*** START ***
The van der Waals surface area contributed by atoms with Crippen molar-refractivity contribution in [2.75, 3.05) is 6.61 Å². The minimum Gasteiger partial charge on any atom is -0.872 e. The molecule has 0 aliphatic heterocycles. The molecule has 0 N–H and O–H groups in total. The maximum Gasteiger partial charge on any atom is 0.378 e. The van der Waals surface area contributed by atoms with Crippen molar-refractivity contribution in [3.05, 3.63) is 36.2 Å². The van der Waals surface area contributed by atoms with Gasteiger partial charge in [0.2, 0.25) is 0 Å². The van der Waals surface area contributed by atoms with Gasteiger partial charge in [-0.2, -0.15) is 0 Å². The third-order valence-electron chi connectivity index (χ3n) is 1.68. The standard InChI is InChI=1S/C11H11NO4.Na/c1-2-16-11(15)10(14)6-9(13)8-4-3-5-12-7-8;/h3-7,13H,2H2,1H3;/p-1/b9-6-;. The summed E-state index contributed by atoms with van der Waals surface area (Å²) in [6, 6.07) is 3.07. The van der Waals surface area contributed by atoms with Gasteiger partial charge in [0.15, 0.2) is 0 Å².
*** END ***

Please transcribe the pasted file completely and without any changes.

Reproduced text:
The van der Waals surface area contributed by atoms with Crippen molar-refractivity contribution in [2.75, 3.05) is 6.61 Å². The minimum Gasteiger partial charge on any atom is -0.872 e. The molecule has 0 aliphatic heterocycles. The molecule has 0 N–H and O–H groups in total. The maximum Gasteiger partial charge on any atom is 0.378 e. The van der Waals surface area contributed by atoms with Crippen molar-refractivity contribution in [3.05, 3.63) is 36.2 Å². The van der Waals surface area contributed by atoms with Gasteiger partial charge in [0.2, 0.25) is 0 Å². The van der Waals surface area contributed by atoms with Gasteiger partial charge in [-0.2, -0.15) is 0 Å². The third-order valence-electron chi connectivity index (χ3n) is 1.68. The standard InChI is InChI=1S/C11H11NO4.Na/c1-2-16-11(15)10(14)6-9(13)8-4-3-5-12-7-8;/h3-7,13H,2H2,1H3;/p-1/b9-6-;. The summed E-state index contributed by atoms with van der Waals surface area (Å²) in [6, 6.07) is 3.07. The van der Waals surface area contributed by atoms with Gasteiger partial charge in [0.15, 0.2) is 0 Å².